Lead


Lay summary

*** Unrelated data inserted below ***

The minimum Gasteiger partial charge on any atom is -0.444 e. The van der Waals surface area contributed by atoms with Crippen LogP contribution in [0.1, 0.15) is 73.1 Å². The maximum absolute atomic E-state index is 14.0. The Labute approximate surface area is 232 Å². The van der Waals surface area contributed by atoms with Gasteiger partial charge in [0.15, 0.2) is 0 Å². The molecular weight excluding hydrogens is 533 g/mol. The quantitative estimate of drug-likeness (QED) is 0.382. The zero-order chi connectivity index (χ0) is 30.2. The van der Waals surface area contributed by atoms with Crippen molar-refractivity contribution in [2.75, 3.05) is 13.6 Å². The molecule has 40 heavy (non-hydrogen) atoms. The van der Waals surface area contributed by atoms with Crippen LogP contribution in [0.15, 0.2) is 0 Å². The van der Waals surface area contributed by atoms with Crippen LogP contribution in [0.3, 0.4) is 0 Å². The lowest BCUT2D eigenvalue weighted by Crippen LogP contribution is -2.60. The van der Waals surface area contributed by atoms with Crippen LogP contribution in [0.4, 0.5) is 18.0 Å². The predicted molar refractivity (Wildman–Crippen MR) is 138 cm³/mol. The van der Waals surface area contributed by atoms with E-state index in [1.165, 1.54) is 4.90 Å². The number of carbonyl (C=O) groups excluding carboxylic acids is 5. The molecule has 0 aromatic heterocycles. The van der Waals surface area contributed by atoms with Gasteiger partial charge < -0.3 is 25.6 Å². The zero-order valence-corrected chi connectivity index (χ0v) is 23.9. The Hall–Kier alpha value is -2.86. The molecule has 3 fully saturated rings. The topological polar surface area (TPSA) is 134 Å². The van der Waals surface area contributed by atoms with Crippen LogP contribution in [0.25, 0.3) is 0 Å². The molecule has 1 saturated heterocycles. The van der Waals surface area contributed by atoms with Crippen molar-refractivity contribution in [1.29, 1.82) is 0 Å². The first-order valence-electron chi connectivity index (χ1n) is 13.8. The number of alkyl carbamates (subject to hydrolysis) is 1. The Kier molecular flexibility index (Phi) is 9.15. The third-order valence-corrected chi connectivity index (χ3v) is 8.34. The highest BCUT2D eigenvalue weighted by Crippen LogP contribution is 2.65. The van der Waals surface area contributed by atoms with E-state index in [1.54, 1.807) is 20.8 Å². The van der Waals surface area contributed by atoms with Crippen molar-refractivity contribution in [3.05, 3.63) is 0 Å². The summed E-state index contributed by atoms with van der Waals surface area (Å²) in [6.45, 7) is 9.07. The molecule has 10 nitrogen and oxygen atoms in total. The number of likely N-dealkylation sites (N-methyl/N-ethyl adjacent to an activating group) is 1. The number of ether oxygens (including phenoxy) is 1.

Family relationships form our lives and our personal identity in ways no other relationship does. This research project addresses the range of moral questions family relationships raise:What do parents owe to their children during childhood (e.g. care and protection) and during adolescence (such as respect for their increasing autonomy)? Is it permissible for parents to leave their children? And what do adult daughters and sons owe to their parents, e.g. in terms of loyalty and care? Is our partiality towards our nearest and dearest and especially towards family members morally justifiable? If so, to what extent: may we, for example, favour our kinship to the detriment of strangers? Do common moral theories allow for partial reasons and if so in what way?In modern moral philosophy, family issues have largely been neglected. It is predominantly within applied and political ethics that philosophers have dealt with family issues, e.g. with the fair distribution of domestic work, questions of justice and dignity in reproductive medicine or the question of the legitimacy of state intervention into family life. Only very little attention, however, has been given to more fundamental moral questions such as 1) the normative foundations of familial relationships and 2) scope and content of particular norms like rights and duties within an ethics of the family. It is the aim of this research project to close this gap.The project comprises three subprojects:i) The first subproject focusses on the normative foundations of family relationships, in particular of the parent-child-relationship. It analyzes its normative structure as well as its components ‚parenthood' and ‚childhood'. Special attention will be paid to the moral significance of the involuntariness and the exclusivity that characterize this type of relationship.The results of the first subproject provide the basis for the subsequent subprojects which deal with further core topics of an ethics of the family:ii) Family relationships give rise to reasons of partiality. What type of reasons are these reasons? How can moral theories best accommodate them?iii) What do parents and children owe to each other? Are there special parental and filial duties among parents and their adult children distinct from obligations of friendship or gratitude?